- Pincushion Flower – Scabiosa spp. – Zones 5 – 9
- Pinks – Dianthus spp. – Zones 4 – 9
- Purple Coneflower – Echinacea prupurea – Zones 3 – 8
- Butterfly Bush – Buddleia davidii – Zones 5 – 9
- Lilac – Syringa spp. – Zones 3 – 8
- Spirea – Spirea spp. – Zones 3 – 8
- Snowball Bush – Viburnum spp. – Zones 5 – 8
Here are some of the best nectar-producing annuals to intersperse among the perennials and shrubs: Mexican Sunflower, Zinnia, Cosmos, Verbena, Lantana, Heliotrope, Strawflower, Statice, Pentas, Marigold and Morning Glory. Almost any bright colored, tubular or flat-headed flower will attract butterflies if the annuals are planted among the more permanent perennials and host plants.
The host plants can be considered the incubator of the garden. These are the mature butterfly’s favorite place to lay their eggs. Somehow the mother butterfly knows which plant her baby caterpillar can feed on most successfully. It is here, on the stems and leaves of the host plant, you’ll see tiny specks become larger caterpillars. When it’s time, the caterpillar will create his chrysalis and hang on the stems or underside of the leaves until he’s ready to emerge a beautiful butterfly. The eggs hatch in about 10 days. The caterpillar stage lasts about 3 weeks and the chrysalis stage lasts about 1 week. The complete life cycle of butterflies is only 4 to 6 weeks, depending on the species. A new butterfly is ready to mate and reproduce as early as a week or so out of its chrysalis, ready to start the whole cycle again.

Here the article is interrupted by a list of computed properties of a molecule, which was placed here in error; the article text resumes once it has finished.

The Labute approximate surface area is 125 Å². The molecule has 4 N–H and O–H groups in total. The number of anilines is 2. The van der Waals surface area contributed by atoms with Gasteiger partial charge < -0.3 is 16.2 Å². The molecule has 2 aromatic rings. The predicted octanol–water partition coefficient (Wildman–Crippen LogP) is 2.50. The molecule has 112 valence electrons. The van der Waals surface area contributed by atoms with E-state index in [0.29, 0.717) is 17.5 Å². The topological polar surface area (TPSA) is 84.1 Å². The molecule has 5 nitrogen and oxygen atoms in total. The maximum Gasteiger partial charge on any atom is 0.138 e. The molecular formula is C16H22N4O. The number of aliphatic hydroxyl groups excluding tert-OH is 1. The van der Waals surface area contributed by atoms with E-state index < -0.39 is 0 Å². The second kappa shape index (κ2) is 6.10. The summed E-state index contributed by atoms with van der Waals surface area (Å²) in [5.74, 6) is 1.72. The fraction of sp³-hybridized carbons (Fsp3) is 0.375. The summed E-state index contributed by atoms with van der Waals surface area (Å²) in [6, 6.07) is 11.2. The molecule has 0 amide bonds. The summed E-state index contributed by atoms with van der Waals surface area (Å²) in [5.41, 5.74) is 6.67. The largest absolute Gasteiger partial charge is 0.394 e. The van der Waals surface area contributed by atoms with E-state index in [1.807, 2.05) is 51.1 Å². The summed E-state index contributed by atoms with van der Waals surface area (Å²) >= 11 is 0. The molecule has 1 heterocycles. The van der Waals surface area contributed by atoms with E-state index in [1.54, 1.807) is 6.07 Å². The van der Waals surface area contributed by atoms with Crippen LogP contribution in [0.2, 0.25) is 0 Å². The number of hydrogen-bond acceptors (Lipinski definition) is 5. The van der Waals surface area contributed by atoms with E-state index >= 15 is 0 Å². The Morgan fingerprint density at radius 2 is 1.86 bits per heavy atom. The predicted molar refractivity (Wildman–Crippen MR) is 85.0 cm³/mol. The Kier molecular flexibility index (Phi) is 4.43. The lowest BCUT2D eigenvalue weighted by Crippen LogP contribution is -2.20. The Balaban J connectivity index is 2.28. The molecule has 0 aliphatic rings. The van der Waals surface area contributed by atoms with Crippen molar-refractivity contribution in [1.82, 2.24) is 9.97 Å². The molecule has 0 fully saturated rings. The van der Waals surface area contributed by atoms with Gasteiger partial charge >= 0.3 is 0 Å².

It is absolutely imperative that you have host plants in your garden if you want to have a habitat that your butterflies will return to again and again. Some exceptional host plants for some specific North American butterflies are:
- Passion Vine (Gulf Fritillary, Variegated Fritillary)
- Fennel (Anise Swallowtail)
- Dill (Black Swallowtail)
- Parsley (Black Swallowtail, Anise Swallowtail)
- Milkweeds (Monarch)
- Locust tree (Silver Spotted Skipper)
- Willow trees (Tiger Swallowtail)
- Citrus trees (Giant Swallowtail)
- Mallow (Painted Lady, Checkered Skipper, Gray Hairstreak)
- Hollyhock (Checkered Skipper, Painted Lady)
- Clover (Clouded Sulphur, Gray Hairstreak)
- Dogwood tree (Spring Azure)
- Aster (Buckeye, Fiery Skipper, Pearl Crescent)
- Senna (Cloudless Sulphur, Sleepy Orange)
The different species of butterflies mentioned can be found in many areas of the country. Here is a general guide to areas where you’ll find these various winged creatures.
- Gulf Fritillary: Desert Southwest, Southeast, Wisconsin, California
- Variegated Fritillary: Desert Southwest, Southeast, High Plains, Midwest, New England
- Anise Swallowtail: High Plains, Pacific Coast
- Black Swallowtail: Southeast, Desert Southwest, Midwest, New England
- Monarch: Nationwide
- Silver Spotted Skipper: Nationwide, except for southern Texas, Arizona and Nevada
- Tiger Swallowtail: Nationwide, except the Pacific Coast
- Giant Swallowtail: Southeast, Desert Southwest, Midwest
- Painted Lady: Nationwide
- Checkered Skipper: Nationwide
- Gray Hairstreak: Nationwide
- Clouded Sulphur: Nationwide, except Florida, Texas and California
- Spring Azure: Nationwide, except for south and central Texas
- Buckeye: Nationwide, except High Plains
- Fiery Skipper: Southeast, Desert Southwest, Midwest, California
- Pearl Crescent: Nationwide, except Pacific Coast
- Cloudless Sulphur: Desert Southwest, Southeast, Midwest
- Sleepy Orange: Desert Southwest, Southeast, Midwest
This is by no means a complete list of all of the species of the amazing butterfly. Creating and maintaining a butterfly garden is a terrific hobby and a most rewarding one, too. I’m betting once you get started, you’ll find sources of information for research all about the butterfly population in your geographical area.
If you follow the advice here, plant according to your zone, include plants that are your area’s butterfly’s favorites and do not use any chemicals in your garden, you’ll be rewarded with native butterfly beauty all summer long.